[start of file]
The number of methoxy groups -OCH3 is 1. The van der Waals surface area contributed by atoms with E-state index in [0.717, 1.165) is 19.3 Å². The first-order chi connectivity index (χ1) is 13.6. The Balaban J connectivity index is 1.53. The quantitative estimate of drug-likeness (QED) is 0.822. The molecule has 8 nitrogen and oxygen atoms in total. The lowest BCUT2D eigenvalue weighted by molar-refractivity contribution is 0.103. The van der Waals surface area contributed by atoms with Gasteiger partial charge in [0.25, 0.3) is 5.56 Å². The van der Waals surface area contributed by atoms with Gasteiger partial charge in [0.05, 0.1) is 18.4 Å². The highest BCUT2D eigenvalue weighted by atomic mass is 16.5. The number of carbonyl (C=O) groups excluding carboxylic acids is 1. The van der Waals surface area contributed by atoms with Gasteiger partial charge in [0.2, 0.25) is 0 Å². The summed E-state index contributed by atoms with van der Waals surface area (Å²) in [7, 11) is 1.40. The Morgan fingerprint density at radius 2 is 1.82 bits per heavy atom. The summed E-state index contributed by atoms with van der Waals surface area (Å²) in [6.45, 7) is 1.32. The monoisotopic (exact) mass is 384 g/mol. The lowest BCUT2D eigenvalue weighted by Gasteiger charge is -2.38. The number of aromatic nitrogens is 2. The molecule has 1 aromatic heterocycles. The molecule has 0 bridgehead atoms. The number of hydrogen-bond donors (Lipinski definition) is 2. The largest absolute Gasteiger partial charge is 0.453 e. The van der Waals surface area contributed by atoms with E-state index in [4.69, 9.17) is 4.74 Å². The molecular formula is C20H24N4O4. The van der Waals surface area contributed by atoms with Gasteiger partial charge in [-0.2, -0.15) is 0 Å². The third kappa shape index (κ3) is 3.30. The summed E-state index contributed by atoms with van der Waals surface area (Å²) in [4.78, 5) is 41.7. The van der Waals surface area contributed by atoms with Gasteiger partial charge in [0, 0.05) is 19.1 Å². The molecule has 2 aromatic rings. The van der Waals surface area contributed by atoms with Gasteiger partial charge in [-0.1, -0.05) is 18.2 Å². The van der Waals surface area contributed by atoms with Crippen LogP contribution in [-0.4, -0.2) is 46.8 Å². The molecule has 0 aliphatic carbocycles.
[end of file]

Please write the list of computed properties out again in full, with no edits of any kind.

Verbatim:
The number of methoxy groups -OCH3 is 1. The van der Waals surface area contributed by atoms with E-state index in [0.717, 1.165) is 19.3 Å². The first-order chi connectivity index (χ1) is 13.6. The Balaban J connectivity index is 1.53. The quantitative estimate of drug-likeness (QED) is 0.822. The molecule has 8 nitrogen and oxygen atoms in total. The lowest BCUT2D eigenvalue weighted by molar-refractivity contribution is 0.103. The van der Waals surface area contributed by atoms with Gasteiger partial charge in [0.25, 0.3) is 5.56 Å². The van der Waals surface area contributed by atoms with Gasteiger partial charge in [0.05, 0.1) is 18.4 Å². The highest BCUT2D eigenvalue weighted by atomic mass is 16.5. The number of carbonyl (C=O) groups excluding carboxylic acids is 1. The van der Waals surface area contributed by atoms with Gasteiger partial charge in [0.2, 0.25) is 0 Å². The summed E-state index contributed by atoms with van der Waals surface area (Å²) in [7, 11) is 1.40. The Morgan fingerprint density at radius 2 is 1.82 bits per heavy atom. The summed E-state index contributed by atoms with van der Waals surface area (Å²) in [6.45, 7) is 1.32. The monoisotopic (exact) mass is 384 g/mol. The lowest BCUT2D eigenvalue weighted by Gasteiger charge is -2.38. The number of aromatic nitrogens is 2. The molecule has 1 aromatic heterocycles. The molecule has 0 bridgehead atoms. The number of hydrogen-bond donors (Lipinski definition) is 2. The largest absolute Gasteiger partial charge is 0.453 e. The van der Waals surface area contributed by atoms with E-state index in [4.69, 9.17) is 4.74 Å². The molecular formula is C20H24N4O4. The van der Waals surface area contributed by atoms with Gasteiger partial charge in [-0.2, -0.15) is 0 Å². The third kappa shape index (κ3) is 3.30. The summed E-state index contributed by atoms with van der Waals surface area (Å²) in [4.78, 5) is 41.7. The van der Waals surface area contributed by atoms with Gasteiger partial charge in [0, 0.05) is 19.1 Å². The molecule has 2 aromatic rings. The van der Waals surface area contributed by atoms with Gasteiger partial charge in [-0.1, -0.05) is 18.2 Å². The van der Waals surface area contributed by atoms with Crippen LogP contribution in [-0.4, -0.2) is 46.8 Å². The molecule has 0 aliphatic carbocycles.